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A blacklist (or black list) is a list or register of entities who, for one reason or another, are being denied a particular privilege, service, mobility, access or recognition. As a verb, to blacklist can mean to deny someone work in a particular field, or to ostracize a person from a certain social circle. The most famous systematic blacklist was the Hollywood blacklist, instituted by the House Un-American Activities Committee in 1947 under McCarthyism to block screenwriters and other Hollywood professionals who were purported to have Communist sympathies from obtaining employment. It started by listing 151 entertainment industry professionals and lasted until 1960 when it was effectively broken by the acknowledgement that blacklisted professionals had been working anyway under assumed names.
Conversely, a whitelist is a list or compilation identifying entities that are accepted, recognized, or privileged. "Whitelist" and "blacklist" are widely considered controversial terms because of how they reinforce an implicit association in language between "black" and "bad" on the one hand, and "white" and "good" on the other. Many institutions including colleges and universities have abandoned the terms for less charged alternatives (like "safelist," "watchlist").
The term blacklisting is generally used in a pejorative way, as it implies that someone has been systematically prevented from having legitimate access due to the whims or judgments of those in control of that access. For example, a person being served with a restraining order for having threatened another person would not be considered a case of blacklisting. However, somebody who is fired for exposing poor working conditions in a particular company, and is subsequently systematically blocked from finding work in that industry, may be considered to have been blacklisted. Blacklisting can and has been accomplished informally by consensus of authority figures, and does not necessarily require a physical list or overt written record.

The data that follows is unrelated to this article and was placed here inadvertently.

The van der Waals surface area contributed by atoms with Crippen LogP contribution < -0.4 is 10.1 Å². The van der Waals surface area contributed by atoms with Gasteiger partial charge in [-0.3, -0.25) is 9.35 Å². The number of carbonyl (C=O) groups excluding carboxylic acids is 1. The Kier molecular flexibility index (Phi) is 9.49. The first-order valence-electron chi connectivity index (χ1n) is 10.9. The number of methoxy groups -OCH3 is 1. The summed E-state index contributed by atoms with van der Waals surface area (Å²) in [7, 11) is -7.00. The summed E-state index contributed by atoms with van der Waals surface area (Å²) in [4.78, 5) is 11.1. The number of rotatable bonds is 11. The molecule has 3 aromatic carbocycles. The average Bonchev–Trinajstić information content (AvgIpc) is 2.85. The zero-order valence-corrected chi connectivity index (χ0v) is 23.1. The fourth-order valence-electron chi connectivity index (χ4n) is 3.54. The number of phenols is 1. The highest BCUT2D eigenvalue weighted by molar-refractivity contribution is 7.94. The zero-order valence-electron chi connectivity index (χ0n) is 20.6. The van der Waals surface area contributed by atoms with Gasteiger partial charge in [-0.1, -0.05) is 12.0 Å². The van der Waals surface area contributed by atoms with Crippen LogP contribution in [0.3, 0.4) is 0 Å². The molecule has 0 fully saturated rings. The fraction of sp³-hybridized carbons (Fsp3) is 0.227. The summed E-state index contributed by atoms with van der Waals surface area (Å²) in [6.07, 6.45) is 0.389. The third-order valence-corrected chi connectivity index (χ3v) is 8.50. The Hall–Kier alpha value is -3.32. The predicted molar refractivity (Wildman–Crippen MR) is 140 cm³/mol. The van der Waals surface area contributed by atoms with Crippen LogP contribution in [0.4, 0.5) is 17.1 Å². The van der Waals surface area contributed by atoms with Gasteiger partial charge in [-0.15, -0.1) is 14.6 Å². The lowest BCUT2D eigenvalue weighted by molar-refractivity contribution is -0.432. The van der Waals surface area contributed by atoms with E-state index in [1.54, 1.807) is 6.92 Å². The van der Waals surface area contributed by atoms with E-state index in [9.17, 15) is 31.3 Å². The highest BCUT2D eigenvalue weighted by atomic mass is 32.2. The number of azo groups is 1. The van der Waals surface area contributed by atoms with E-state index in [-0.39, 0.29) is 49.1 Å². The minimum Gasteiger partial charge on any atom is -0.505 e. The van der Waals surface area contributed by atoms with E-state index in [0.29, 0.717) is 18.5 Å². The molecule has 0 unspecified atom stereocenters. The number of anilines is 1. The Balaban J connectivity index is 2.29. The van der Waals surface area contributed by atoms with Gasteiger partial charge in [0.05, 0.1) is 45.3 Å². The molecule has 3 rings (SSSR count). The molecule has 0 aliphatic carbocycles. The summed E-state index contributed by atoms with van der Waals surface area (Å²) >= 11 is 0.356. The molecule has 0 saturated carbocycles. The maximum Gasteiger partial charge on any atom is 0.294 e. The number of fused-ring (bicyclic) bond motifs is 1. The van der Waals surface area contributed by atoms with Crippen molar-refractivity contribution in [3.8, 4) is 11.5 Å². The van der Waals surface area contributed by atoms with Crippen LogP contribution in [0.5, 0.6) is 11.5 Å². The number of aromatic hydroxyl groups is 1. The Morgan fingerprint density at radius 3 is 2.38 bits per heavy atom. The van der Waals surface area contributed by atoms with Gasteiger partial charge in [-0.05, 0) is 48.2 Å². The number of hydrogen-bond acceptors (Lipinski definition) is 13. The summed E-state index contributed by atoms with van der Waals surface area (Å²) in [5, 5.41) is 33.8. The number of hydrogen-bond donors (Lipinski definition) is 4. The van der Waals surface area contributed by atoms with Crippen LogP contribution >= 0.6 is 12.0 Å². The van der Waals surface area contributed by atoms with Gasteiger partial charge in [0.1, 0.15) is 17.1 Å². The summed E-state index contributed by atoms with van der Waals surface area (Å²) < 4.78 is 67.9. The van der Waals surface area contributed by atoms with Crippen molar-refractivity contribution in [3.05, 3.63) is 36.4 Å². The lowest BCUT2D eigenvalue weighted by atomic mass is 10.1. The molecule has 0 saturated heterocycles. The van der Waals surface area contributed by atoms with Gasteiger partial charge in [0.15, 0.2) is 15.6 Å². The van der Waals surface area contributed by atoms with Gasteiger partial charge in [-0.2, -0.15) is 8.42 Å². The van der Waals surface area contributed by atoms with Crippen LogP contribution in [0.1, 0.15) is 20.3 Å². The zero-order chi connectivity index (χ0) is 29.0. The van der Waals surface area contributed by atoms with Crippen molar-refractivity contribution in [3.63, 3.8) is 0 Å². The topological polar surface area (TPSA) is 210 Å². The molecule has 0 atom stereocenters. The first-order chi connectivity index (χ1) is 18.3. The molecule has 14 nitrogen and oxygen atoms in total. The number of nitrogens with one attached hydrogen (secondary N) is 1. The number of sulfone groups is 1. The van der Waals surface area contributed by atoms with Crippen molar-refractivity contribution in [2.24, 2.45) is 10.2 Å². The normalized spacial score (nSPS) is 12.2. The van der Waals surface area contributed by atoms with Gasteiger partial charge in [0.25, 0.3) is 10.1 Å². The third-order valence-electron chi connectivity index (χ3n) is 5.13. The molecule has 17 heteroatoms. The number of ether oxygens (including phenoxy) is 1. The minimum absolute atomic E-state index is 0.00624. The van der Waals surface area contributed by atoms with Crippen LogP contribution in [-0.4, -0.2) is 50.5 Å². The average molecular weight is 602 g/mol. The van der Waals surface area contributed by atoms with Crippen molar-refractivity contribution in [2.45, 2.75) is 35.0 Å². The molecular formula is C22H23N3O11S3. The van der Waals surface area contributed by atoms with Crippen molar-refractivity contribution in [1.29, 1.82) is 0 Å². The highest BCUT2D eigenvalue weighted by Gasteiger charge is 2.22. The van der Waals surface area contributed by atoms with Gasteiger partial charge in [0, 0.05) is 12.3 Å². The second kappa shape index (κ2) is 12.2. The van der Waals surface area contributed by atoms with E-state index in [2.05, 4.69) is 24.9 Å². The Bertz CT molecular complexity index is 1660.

Blacklisting can be formal or informal. In the employment setting, applicants who apply to numerous positions regardless of being qualified or not can soon be ignored during some or all subsequent applicant processes, This can be an informal choice made by one HR professional and not an issue of blacklisting, nor would a shared formal response taken up by one office. In the past, blacklists of union members have been shared or circulated between multiple organizations to prevent hiring of employees who have been critical of management or advocated on behalf of members of their profession.
According to the Henry Holt Encyclopedia of Word and Phrase Origins the word "blacklist" originated with a list England's King Charles II made of fifty-eight judges and court officers who sentenced his father, Charles I, to death in 1649. When Charles II was restored to the throne in 1660, thirteen of these executioners were put to death and twenty-five sentenced to life imprisonment, while others escaped.
They also point out that "whitelist" is not the opposite of a blacklist, but rather a list, often kept by unions, of people suitable for employment.
 Employment context
 JABO control
In the United States, a private agency known as The Retail Exchange blacklists those who make excessive returns to participating retailers.
 Credit card merchants
In the United States, companies which have a merchant account terminated, and their directors, are added to a list called TMF/MATCH. This results in an almost certain automatic denial of new merchant account applications by almost all US companies offering merchant accounts.
 Medical context